What to do if you have a Dental Emergency

Visiting the dentist for many of us is thankfully just part of our routine 6 monthly check-up. Dental emergencies on the other hand can be very serious and being prepared and knowing what to do could help make sure your dental issue is taken care of safely should it occur.

Although there are many ways that you feel you may need urgent dental treatment, you can normally break down a dental emergency into three reasons:

  1. Visible damage to your teeth that has been the result of an accident or injury
  2. The onset of sharp unmanageable pain
  3. Severe bleeding that won’t stop

Damage to Teeth

Visible damage to you or someone else’s teeth is a common occurrence. Teeth can get chipped, break, crack and even get knocked out. One of the main reasons for teeth damage is through playing contact sport which is why many sports players invest in a mouth guard to help minimise tooth loss – http://www.bbc.co.uk/news/health-32318614. If the tooth has been knocked out completely, avoid handling the tooth as shutterstock_383453827much as possible especially the root. If possible replace it into it’s socket. If this is not possible, wash it off and put it in a container with milk or the owner’s saliva whilst you contact your emergency dentist.

Unmanageable Pain

If you or someone else suddenly suffers from severe pain that will not subside, despite taking over the counter pain killers, you need to talk to a dental professional urgently. The pain could be the result of an abscess which if left untreated could cause a serious infection. If you are suffering from flu like symptoms, have a high temperature as well as pain in your mouth, contact your dentist immediately.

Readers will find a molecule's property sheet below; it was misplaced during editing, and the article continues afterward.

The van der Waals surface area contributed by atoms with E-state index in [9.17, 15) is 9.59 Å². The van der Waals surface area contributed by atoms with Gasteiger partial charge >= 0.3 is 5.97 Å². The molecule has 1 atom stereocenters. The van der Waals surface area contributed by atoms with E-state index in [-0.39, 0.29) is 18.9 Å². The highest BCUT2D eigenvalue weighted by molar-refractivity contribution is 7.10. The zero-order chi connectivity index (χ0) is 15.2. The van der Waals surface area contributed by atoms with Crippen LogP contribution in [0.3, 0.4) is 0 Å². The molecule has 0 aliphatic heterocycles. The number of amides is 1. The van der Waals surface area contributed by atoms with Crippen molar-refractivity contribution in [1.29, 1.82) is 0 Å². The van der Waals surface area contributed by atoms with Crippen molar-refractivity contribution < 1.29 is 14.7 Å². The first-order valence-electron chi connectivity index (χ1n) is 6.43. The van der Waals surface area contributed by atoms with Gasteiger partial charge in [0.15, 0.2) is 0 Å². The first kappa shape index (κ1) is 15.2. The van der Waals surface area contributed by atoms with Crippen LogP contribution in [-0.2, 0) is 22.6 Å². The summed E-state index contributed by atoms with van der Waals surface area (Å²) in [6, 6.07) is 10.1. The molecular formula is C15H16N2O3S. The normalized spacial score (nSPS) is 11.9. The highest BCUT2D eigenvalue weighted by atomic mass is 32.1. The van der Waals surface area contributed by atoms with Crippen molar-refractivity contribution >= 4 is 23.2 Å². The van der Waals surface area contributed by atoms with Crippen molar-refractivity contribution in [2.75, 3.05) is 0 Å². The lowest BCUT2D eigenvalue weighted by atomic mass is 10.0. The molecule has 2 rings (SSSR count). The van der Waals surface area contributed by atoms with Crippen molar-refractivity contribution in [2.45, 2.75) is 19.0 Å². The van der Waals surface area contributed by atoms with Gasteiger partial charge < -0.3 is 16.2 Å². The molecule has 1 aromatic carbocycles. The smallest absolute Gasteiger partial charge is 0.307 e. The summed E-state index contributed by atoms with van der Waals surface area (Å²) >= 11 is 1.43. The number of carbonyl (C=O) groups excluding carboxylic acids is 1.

Severe Bleeding

Bleeding in the mouth is normal if you have just had surgery for a tooth extraction for example. But if your mouth is still bleeding excessively 12-24 hours post-surgery it’s best to seek help. Your dentist will be able to undertake immediate investigations and find out why the bleeding is still occurring. Other traumas to the mouth may also result in significant bleeding which again, if you cannot control, you must seek urgent dental assistance.

Who to contactshutterstock_588722306

As a first port of call, contact your own dentist like Sharrow Dental Care. They may have an out of hours dental emergency phone number that you can call. You will be able to describe the situation with someone from your dental practice who will then give you help and advice as to what to do next.

If you do not get a response and do not have contact details of an emergency dentist, call the NHS helpline on 111. They will be able to assess your situation and give you details of where you can get urgent dental care.

You can also visit the NHS website for further details: https://www.nhs.uk/NHSEngland/AboutNHSservices/Emergencyandurgentcareservices/Pages/nhs-out-of-hours-services.aspx

Alternatively, if you think the situation needs immediate medical help, go to your local A&E Hospital or call 999.